But, a lifeline has been thrown! Do I catch it? Shall I shift the focus of this next trip to the means of transportation rather than the countries sampled? I have just learned of a website which matches potential crew members (yes, even inexperienced ones) with boats of all sizes and sorts. Very often, the passenger/crew member travels free or for some shared expenses, in return for the labor required by their position on the ship. They earn no salary. They pay no fare. But, they eventually get to their destination. Everyone wins. And, since there are always boats and ships criss-crossing most of the planet’s waters, there will usually be one that fits your specifications, needing a crew member to do something that you know how to do. Even stewarding or nanny service is advertised and, in many cases, you don’t have to be an experienced seaman, or seawoman, to qualify. Some captains don’t put age caps on their consideration of an applicant. The website is: www.findacrew.net and there is no charge to join up. Those who become interested enough to do serious business, can become a premium member for less than fifty dollars.
As time goes by, and I become more in the groove about trip preparation, I will be reporting here on the decisions that I make about the safer, saner, and swifter solution of simply buying a single around the world air ticket and being done with it….and the much more crazy, insecure, and unpredictable, but far more romantic idea of sailing the South Pacific to all the lands down under. Do I have the guts to go for that new level of leaving behind all pretense at a comfort zone and a solid guarantee of arrivals and departures? (Hmmm, as I recall that was pretty iffy in the standardly-accepted method of air travel… )
Examined more closely, surely the slower, more laid-back life aboard a sailing craft just beats, hands down, a frenetic travel onslaught like the one I waged on the Northern Hemisphere a few years ago. At any rate, it’s very good to know that there’s a choice.
On Sunday, September 28, 2008, My Book Launch Party was held, hosted by my dear friend and mentor, Fawn Germer (www.fawngermer.com), who taught me how to get this book written and published. We had a very good time eating Greek food and focusing on the new reality of Hey Boomers, Dust Off Your Backpacks: Travel The World on a Limited Budget. Many people not only bought a book for themselves, but went home with a few Christmas presents for their friends. I had fun inscribing each book in a personal way.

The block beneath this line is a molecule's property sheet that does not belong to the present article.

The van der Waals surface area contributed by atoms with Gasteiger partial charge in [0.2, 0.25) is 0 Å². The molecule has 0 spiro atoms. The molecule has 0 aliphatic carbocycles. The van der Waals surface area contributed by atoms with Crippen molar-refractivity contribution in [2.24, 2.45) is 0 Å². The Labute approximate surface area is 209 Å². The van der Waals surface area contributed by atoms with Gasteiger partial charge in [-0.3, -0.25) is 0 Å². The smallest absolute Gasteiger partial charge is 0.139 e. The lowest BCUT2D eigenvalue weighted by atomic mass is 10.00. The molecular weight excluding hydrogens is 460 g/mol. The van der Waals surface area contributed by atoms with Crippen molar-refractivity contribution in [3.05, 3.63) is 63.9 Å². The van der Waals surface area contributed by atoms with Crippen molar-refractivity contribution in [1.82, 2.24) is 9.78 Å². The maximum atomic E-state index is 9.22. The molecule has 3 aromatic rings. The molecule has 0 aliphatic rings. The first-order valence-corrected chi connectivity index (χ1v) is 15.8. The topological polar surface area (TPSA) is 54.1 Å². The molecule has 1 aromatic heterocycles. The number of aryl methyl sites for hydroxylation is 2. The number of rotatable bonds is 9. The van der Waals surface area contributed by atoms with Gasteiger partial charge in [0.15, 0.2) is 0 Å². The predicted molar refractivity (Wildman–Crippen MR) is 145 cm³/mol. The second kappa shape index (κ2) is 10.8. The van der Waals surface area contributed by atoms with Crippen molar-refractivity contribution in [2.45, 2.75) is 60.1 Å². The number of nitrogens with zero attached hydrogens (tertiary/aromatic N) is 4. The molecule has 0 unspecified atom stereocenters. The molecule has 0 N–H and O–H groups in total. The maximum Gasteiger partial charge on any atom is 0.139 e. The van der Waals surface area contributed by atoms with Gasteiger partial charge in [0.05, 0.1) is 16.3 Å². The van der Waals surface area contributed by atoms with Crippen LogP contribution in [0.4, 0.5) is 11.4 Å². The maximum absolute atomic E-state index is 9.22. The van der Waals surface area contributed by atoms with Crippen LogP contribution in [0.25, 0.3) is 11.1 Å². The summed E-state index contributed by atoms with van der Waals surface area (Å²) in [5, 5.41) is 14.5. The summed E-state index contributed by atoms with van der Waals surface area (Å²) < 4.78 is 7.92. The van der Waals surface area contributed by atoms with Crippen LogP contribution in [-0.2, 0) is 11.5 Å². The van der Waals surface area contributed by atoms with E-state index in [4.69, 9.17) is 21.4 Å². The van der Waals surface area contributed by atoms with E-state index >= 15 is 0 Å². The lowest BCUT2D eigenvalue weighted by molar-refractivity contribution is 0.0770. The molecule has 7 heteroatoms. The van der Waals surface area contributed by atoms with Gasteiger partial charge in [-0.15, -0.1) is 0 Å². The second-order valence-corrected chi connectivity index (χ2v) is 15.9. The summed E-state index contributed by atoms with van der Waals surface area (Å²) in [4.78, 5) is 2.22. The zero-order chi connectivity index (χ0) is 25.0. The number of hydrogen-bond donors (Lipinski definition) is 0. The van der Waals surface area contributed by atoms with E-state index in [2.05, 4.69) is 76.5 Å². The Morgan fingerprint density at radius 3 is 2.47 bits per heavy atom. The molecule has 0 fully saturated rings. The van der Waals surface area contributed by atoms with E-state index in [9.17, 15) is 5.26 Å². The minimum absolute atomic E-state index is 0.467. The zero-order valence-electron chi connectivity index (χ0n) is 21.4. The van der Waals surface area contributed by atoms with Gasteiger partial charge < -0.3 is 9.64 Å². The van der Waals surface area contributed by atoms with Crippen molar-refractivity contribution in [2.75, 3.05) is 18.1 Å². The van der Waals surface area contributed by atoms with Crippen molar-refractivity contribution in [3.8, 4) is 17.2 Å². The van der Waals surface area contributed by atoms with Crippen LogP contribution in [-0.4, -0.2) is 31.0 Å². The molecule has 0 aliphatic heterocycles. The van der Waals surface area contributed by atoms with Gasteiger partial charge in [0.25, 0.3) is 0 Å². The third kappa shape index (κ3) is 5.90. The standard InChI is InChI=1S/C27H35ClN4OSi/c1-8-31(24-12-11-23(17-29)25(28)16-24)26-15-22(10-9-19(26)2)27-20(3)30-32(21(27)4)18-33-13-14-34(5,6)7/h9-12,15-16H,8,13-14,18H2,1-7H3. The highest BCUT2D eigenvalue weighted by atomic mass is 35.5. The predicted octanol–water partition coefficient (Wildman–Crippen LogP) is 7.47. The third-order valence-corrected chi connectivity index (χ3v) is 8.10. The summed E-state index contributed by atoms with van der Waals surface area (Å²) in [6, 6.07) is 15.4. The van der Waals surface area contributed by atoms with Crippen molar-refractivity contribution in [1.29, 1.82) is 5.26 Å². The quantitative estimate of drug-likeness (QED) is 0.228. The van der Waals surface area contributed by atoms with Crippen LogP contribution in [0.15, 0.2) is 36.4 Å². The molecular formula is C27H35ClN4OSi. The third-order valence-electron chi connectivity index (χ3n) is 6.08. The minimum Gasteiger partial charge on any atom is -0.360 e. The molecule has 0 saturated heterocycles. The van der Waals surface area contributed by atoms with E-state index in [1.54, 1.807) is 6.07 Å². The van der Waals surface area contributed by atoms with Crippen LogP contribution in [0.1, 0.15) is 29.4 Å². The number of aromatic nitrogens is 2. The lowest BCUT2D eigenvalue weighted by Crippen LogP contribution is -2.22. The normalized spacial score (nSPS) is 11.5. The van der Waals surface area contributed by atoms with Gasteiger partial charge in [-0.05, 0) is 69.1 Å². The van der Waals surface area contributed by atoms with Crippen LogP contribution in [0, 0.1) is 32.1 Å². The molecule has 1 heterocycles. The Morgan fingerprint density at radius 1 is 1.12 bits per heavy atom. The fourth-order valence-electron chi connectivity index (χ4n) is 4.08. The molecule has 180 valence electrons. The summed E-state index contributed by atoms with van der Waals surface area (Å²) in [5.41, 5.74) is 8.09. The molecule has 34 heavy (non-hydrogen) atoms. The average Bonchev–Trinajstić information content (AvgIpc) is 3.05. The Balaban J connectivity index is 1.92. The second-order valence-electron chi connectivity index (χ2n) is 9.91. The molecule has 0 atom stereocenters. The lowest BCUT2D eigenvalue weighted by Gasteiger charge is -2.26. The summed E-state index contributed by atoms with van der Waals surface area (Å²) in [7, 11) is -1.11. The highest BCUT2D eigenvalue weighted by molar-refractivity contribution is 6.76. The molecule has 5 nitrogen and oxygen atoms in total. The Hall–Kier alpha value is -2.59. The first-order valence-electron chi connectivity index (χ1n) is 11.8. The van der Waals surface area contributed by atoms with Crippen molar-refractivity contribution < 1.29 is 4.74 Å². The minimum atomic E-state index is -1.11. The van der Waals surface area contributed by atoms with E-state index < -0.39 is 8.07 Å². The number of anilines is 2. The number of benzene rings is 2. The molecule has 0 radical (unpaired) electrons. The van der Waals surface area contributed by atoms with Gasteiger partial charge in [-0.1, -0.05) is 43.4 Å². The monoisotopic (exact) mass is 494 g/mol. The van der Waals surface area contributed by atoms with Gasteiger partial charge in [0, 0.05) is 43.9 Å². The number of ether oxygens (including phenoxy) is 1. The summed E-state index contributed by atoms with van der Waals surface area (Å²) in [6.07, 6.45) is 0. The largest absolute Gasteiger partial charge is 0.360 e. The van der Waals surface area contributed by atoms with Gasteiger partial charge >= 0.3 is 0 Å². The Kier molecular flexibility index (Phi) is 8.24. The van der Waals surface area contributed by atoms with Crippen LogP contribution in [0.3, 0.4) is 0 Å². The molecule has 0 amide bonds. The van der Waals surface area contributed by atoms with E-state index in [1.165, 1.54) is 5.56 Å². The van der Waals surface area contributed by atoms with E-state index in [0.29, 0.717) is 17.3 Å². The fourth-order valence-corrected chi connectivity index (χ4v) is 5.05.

Fawn tells me that rather soon, authors shorten their written front page commentary when there are lines of folks patiently waiting for their turn to get your autograph. That will be a welcome landmark to have reached….but until then, I indulge us both.
I like to make speeches and did have that opportunity this night. Naturally, later on, I was coming up with all sorts of brilliant ideas about what else I should have added to perhaps go for the goosebumps. I think my friends were lucky that those inspirations only occurred to me at 3 a.m. and not while I was still standing before them.
Yes, these are once in a lifetime days…but now that the book exists in real life, I find that I am getting carried away by the next duty and the next, which I must do to serve it. I find it difficult to spend adequate time savoring the moments as they whiz past. Just today, I sent out 36 press releases to radio and TV stations as well as newspapers, hoping for speaking engagements and interviews. And, those were only the local ones. Next, packets must go to some major talk shows. Well, why not try, for goodness sakes?
Many new ideas and related ones crowd in to be tackled. Particularly, I must get going on the plans for my next around-the-world journey coming up in three short months. I’ll be posting that unfolding story as I investigate two newly-discovered websites: www.couchsurfing.com and www.findacrew.net. Perhaps, my second book will reveal my story of sleeping free on people’s spare beds or couches and vagabond sailing across the oceans of the Southern Hemisphere.
Then, I can have a Second Time In a Lifetime Book Launch…and so it goes.